Fueling the Boom: Chinese Woodcutters in the Great Basin 1870-1920, Perspectives from a Historical Archaeologist
In the 1860s, the first Chinese immigrants found their way to Aurora, Nevada. By the 1870’s, they had settled along King Street in Bodie, California, creating a sizable Chinatown. By the 1880’s, they cornered the woodcutting market, providing cord-wood and charcoal to neighboring residents, businesses, and ranches. While the Chinese left behind few written records of their own, they are recorded in the historical documents of others, as well as in the artifacts and sites they left behind. In this talk, Emily Dale will discuss how historical records, archaeological data, descendant communities, and public archaeology painted a portrait of the lives and choices of the Chinese men who used the material culture curated in this exhibit.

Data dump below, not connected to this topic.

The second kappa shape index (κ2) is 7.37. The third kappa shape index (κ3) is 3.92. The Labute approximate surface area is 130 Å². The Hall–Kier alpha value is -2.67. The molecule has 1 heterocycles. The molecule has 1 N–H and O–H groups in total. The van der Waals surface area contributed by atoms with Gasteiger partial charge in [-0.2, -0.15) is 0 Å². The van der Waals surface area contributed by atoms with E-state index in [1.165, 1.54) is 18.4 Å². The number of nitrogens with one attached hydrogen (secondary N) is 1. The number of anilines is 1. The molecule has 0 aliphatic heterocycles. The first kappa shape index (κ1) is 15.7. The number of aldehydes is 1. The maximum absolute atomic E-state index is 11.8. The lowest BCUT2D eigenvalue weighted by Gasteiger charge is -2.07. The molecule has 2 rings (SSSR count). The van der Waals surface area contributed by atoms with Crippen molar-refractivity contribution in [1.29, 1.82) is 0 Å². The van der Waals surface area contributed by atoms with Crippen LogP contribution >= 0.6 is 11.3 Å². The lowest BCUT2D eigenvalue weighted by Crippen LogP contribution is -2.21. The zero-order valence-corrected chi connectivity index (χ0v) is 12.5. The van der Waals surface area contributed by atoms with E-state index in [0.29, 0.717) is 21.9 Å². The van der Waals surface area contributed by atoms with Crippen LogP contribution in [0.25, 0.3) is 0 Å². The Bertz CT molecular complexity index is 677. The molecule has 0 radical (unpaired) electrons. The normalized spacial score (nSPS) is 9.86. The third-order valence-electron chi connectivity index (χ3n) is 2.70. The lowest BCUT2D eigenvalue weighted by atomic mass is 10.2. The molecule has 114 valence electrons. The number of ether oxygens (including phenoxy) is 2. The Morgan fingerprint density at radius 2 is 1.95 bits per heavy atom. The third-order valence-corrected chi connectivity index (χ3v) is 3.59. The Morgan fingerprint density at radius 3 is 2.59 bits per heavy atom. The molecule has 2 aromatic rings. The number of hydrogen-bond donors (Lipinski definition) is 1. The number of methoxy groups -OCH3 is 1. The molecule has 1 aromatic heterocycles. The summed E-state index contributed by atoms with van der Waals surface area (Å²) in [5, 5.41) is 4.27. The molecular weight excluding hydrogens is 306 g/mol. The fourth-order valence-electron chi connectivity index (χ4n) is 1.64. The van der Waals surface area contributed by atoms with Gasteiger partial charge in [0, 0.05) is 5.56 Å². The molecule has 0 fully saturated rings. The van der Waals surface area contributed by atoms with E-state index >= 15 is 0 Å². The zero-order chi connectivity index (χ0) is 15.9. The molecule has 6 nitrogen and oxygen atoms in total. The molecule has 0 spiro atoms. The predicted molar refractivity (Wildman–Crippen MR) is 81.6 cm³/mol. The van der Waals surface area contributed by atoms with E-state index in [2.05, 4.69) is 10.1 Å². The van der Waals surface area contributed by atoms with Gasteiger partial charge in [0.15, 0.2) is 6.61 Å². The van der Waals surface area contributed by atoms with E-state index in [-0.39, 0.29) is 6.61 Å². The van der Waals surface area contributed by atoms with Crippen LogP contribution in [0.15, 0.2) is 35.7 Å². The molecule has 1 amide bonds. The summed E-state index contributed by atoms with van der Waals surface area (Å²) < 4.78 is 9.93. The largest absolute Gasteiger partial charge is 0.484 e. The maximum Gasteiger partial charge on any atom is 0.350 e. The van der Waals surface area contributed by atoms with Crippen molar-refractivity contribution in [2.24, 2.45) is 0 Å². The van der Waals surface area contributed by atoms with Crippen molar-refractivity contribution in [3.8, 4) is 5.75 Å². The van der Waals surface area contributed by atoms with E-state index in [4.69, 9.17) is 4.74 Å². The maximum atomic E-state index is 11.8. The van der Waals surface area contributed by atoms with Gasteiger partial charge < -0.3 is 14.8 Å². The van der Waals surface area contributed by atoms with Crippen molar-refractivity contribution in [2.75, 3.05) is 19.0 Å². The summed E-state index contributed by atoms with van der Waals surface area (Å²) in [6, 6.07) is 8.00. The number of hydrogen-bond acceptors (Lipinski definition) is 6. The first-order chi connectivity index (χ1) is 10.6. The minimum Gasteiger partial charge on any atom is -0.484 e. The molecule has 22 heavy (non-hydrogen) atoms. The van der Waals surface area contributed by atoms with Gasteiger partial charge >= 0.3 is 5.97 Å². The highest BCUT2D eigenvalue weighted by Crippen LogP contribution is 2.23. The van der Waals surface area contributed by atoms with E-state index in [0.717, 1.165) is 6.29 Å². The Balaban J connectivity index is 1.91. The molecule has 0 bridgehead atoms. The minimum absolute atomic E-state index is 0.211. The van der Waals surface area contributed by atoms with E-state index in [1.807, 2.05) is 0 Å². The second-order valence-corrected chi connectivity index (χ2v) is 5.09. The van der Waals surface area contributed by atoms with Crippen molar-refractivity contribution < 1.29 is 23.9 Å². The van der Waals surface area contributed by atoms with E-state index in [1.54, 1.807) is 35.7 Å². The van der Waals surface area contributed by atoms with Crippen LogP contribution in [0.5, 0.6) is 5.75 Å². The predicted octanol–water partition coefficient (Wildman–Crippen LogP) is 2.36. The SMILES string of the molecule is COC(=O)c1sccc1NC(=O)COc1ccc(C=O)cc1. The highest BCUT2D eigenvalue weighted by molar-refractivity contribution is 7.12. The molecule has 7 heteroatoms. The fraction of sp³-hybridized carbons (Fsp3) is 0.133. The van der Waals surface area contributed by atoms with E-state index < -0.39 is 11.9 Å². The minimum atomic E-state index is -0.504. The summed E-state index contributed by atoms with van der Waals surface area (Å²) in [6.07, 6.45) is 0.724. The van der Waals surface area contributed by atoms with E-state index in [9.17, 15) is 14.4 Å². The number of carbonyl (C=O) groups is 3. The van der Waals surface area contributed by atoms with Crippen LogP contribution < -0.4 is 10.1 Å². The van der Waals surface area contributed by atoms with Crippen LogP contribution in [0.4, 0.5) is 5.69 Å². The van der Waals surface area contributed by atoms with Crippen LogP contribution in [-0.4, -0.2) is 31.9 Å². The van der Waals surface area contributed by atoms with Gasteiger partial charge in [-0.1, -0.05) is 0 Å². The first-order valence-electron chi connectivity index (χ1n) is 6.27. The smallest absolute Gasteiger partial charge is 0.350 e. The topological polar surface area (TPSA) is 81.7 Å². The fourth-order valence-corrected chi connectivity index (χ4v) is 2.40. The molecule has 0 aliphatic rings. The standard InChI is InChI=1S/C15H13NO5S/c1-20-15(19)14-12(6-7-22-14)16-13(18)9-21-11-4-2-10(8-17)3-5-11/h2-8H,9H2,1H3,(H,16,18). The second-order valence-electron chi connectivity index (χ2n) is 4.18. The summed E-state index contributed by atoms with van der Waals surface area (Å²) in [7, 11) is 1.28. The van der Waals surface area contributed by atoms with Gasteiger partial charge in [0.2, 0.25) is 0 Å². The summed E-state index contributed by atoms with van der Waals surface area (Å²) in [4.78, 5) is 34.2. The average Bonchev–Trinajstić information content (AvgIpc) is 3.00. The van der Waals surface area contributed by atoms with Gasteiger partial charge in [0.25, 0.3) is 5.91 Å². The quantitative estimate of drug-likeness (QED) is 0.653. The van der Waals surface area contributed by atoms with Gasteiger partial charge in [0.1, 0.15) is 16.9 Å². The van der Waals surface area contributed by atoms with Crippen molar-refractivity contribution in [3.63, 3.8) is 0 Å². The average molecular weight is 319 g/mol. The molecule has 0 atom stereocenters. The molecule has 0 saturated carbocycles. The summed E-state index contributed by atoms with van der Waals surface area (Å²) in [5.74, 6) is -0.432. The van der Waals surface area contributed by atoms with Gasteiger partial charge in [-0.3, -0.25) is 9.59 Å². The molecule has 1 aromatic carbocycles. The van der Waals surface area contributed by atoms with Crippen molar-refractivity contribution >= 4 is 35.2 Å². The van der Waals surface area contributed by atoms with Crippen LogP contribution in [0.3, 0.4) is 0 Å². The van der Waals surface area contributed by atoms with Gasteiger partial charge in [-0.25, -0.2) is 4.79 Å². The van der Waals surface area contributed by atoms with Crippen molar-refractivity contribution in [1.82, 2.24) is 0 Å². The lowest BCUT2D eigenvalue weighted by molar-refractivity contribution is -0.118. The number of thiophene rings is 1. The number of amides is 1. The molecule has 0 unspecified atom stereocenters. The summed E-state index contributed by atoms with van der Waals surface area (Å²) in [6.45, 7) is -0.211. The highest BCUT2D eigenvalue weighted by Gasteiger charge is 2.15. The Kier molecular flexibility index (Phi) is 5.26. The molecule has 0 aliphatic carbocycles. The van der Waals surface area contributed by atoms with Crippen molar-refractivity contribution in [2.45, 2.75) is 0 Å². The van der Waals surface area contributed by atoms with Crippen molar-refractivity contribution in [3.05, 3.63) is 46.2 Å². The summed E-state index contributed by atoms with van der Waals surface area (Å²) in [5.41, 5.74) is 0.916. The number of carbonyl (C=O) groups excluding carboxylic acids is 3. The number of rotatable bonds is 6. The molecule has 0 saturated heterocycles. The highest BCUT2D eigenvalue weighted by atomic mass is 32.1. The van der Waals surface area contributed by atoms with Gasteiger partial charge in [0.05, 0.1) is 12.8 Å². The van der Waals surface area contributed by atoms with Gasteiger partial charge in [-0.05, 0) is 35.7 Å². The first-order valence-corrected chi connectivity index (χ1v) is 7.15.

Emily Dale is a Lecturer at Northern Arizona University, specializing in the Historical Archaeology of the 19th-and 20th-century American West. Her research focuses on immigration, culture contact, and ethnic and racial discrimination. She received her Ph.D. from the University of Nevada-Reno in 2016. As co-curator of the Fueling the Boom exhibit, she drew heavily on her dissertation “Chinese Agency in the Era of the Chinese Question: Historical Archaeology of Woodcutting Communities in Nevada, 1861-1920.” She is currently working on several publications related to her work on the Chinese of Aurora and their associated woodcutting camps.
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Admission is $8 for adults, members and children age 17 and under are free.
Details06/27/2019 18:30:0006/27/2019 20:00:00America/Los_AngelesFrances Humphrey Lecture Series: Fueling the Boom: Chinese Woodcutters in the Great Basin 1870-1920, Prespectives from a Historical Archaeologist by Emily Dale, Ph.D.Reno, NV
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